In Celebration of the Human Voice - The Essential Musical Instrument

Home | Doo Wop | Barbershop | World | Contemporary | Christian | Vocal Jazz | Choral | Christmas | Instructional | Arrangements

The Chordettes History

The Chordettes

Click Here for Arrangements, Compositions and Recordings

Based in: United States

Formed by tenor Jinny Osborn in 1949 (whose father was national president for The Society For The Preservation And Encouragement Of Barbershop Quartet Singing In America Inc) the Chordettes - Janet Ertel, Carol Bushman and lead singer Dorothy Schwartz - got their in 1949 winning an audition for a spot on Arthur Godfrey's prestigious Talent Scouts daily TV show. Godfrey pronounced them "air worthy" and "truly radiophonic" and the girls began a four-year stint as Godfrey regulars, sticking to a traditional a cappella barbershop repertoire and even cutting some records for Columbia. Unsurprisingly they also became the new stars of the barbershop convention circuit, and when Dorothy left the Chordettes in 1951, she was replaced by barbershopper Lynn Evans from Youngstown, Ohio. Godfrey, dubbed "King of the Casual Communicators", insisted the girls stay pure barbershop, but his musical director, orchestra leader Archie Bleyer, disagreed. When Bleyer quit Godfrey's show to concentrate on his new record company Cadence (with its first star Julius LaRosa, who'd been sacked 'on air' by Godfrey in 1953), he was also courting Janet Ertel. The inevitable happened: the Chordettes signed with Cadence and left Godfrey, though paying tribute to the kindness of their first mentor "He was like a little father to us", recalled Lynn Evans.

Archie and Janet wed and the bond between the Chordettes and Cadence strengthened. Bleyer began recording the girls using simple arrangements in order not to clutter the vocals, and in 1954 their second single Mr Sandman rocketed them to major chart success. The sensational Chordettes' vocal arrangement plus the saucy flavour imparted by translating it from a man's to a girl's plea, kept Mr Sandman perched atop the US Hot 100 for seven weeks.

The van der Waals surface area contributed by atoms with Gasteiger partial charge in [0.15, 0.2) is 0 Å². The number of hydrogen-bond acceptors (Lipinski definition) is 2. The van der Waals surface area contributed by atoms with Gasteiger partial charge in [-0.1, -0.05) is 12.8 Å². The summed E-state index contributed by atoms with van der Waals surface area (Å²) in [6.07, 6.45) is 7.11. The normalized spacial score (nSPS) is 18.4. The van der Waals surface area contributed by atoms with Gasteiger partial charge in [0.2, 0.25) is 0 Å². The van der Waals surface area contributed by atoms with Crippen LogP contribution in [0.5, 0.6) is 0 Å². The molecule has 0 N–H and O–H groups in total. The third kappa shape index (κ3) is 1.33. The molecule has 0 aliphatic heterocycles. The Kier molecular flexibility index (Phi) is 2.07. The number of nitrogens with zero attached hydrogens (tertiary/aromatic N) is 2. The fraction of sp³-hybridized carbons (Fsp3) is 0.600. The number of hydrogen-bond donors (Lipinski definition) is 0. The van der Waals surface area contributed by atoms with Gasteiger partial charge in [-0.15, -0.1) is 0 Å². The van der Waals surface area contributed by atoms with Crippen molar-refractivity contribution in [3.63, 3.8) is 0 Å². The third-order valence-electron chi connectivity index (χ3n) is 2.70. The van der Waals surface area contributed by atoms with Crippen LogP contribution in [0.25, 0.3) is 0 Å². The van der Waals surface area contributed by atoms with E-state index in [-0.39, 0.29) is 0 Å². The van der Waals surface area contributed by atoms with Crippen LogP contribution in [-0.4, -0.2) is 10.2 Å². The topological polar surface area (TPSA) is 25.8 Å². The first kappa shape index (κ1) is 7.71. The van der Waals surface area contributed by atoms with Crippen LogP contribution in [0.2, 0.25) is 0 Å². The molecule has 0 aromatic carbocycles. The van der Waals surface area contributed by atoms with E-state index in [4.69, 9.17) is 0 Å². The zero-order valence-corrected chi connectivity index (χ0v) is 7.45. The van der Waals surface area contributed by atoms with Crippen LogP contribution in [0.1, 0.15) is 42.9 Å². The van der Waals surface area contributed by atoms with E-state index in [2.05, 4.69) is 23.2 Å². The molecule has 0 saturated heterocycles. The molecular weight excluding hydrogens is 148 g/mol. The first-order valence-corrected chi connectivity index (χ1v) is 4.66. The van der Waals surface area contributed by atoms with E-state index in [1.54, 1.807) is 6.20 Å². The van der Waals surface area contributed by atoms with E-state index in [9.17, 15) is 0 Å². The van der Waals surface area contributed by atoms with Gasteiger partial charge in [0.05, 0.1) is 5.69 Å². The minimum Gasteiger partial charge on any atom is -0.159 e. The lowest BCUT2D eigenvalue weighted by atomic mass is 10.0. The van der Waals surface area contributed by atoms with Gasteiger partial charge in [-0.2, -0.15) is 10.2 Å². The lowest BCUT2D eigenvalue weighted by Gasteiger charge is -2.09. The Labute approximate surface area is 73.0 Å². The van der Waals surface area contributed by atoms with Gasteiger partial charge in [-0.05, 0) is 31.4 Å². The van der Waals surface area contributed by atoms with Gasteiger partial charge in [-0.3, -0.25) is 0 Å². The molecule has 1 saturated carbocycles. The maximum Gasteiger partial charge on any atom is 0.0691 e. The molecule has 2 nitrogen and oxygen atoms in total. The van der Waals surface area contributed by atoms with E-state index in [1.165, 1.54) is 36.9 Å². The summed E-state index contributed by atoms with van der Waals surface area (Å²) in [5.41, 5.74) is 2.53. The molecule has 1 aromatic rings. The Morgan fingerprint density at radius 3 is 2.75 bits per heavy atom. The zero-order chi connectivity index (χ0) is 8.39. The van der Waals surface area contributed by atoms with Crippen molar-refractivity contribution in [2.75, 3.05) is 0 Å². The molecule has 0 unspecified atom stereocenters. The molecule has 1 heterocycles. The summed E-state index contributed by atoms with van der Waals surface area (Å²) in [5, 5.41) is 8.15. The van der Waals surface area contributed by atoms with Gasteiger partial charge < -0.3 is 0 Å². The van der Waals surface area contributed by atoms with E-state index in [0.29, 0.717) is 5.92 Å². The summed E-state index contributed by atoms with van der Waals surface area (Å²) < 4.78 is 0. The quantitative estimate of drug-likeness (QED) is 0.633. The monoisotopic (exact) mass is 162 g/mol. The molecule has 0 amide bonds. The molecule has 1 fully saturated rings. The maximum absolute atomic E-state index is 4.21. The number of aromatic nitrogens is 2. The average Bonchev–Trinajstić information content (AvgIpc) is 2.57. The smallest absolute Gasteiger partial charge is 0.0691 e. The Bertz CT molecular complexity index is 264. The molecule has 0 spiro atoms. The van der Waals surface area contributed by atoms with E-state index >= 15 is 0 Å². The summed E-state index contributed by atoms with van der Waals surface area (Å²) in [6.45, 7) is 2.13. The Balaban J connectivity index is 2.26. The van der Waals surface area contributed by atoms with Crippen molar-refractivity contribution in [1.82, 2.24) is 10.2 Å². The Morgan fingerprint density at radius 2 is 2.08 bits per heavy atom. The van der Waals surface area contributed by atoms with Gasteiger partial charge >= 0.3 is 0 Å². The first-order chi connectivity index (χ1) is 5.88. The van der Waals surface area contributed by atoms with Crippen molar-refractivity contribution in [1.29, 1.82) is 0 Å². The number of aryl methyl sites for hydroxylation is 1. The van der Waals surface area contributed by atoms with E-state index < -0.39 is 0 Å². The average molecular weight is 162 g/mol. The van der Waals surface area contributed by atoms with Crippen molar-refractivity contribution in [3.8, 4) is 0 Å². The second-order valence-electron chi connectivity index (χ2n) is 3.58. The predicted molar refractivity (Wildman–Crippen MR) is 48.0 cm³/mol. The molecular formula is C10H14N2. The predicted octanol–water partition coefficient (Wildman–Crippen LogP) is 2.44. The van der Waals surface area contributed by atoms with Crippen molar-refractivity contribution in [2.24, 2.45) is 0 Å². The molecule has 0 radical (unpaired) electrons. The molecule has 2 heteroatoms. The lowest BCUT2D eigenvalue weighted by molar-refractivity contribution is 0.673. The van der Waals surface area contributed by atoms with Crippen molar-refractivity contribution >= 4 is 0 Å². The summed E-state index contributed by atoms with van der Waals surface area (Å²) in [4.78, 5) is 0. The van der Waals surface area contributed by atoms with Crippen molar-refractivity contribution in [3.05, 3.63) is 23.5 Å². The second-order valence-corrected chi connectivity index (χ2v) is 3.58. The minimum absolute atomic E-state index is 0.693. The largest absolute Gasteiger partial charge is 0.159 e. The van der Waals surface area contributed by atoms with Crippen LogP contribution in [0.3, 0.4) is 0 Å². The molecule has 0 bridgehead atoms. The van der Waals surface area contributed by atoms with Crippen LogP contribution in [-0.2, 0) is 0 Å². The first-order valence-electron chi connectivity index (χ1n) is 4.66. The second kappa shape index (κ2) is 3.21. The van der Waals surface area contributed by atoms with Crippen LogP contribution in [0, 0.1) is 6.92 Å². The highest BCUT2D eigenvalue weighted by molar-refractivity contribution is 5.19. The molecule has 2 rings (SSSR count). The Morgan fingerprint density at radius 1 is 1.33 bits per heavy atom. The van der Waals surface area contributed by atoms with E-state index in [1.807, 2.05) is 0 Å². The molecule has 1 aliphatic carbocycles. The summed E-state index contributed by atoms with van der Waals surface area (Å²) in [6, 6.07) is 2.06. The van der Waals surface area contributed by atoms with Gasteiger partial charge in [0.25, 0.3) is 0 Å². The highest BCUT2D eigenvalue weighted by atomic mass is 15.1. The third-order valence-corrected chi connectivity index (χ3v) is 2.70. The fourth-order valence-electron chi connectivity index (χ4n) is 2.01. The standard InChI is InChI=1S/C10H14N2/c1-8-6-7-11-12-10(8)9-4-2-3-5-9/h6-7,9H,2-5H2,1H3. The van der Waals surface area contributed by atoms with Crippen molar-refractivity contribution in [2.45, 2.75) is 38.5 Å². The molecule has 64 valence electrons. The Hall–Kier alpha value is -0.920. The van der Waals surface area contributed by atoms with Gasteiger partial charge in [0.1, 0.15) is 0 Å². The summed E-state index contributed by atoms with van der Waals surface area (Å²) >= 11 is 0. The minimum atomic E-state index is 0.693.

In the aftermath of the Mr. Sandman sensation, The Chordettes found themselves in the whirlpool of stardom. Nightclubs around the country clamored for them. They perfumed on radio programs (including Alan Freed's), entertained for President Eisenhower along the way, and sustained their television presence with Ed Sullivan, Gary Moore, and Robert Q. Lewis (on whose show they became regulars).

Their hit of early 1956, Eddie My Love, pulses with an entrancing torch vocal of sensuousness and innocence. Later that year Born to Be With You and Lay Down Your Arms rose through the charts and in 1957 they reemerged with the playful ballad Just Between You and Me. Then there was Lollipop, and gold record in 1958, sparked by the gook line, "Lollipop, lollipop, ooh lolli, lolli, lolli," instantly recognizable even today. That opening of the song carved out the contemporary rock 'n' roll sound that producer Archie Bleyer sought for the group. Their very next single, a version of the theme song from the TV series Zorro, was yet another chart record as was their 1961 rendering of the title song of the movie Never on Sunday.

Put on a Chordettes disc now and you're treated to the endearing freshness on the voices. The recordings evoke memories and impressions of the Fifties, or at least the Fifties as we've come to idealize them that simpler planet of pastel convertibles and hands entwined through a long summer evening. Yet the music outruns the nostalgic tether. On one hand these are good voices, each full of personality, each enriching the distinctive blend. On the other the exuberance of human voices in harmonized song, the soul of barbershop singing, infused all the groups recordings: the pop, the rock, the ballads, and the themes. Archie Bleyer thirsted to animate well-written songs with fresh sounds, but his musical playfulness never compromised his gift. Chordettes records are fun, they're often lovely, and yet they're free of the precariousness that wearies the novel into novelty.

Group Videos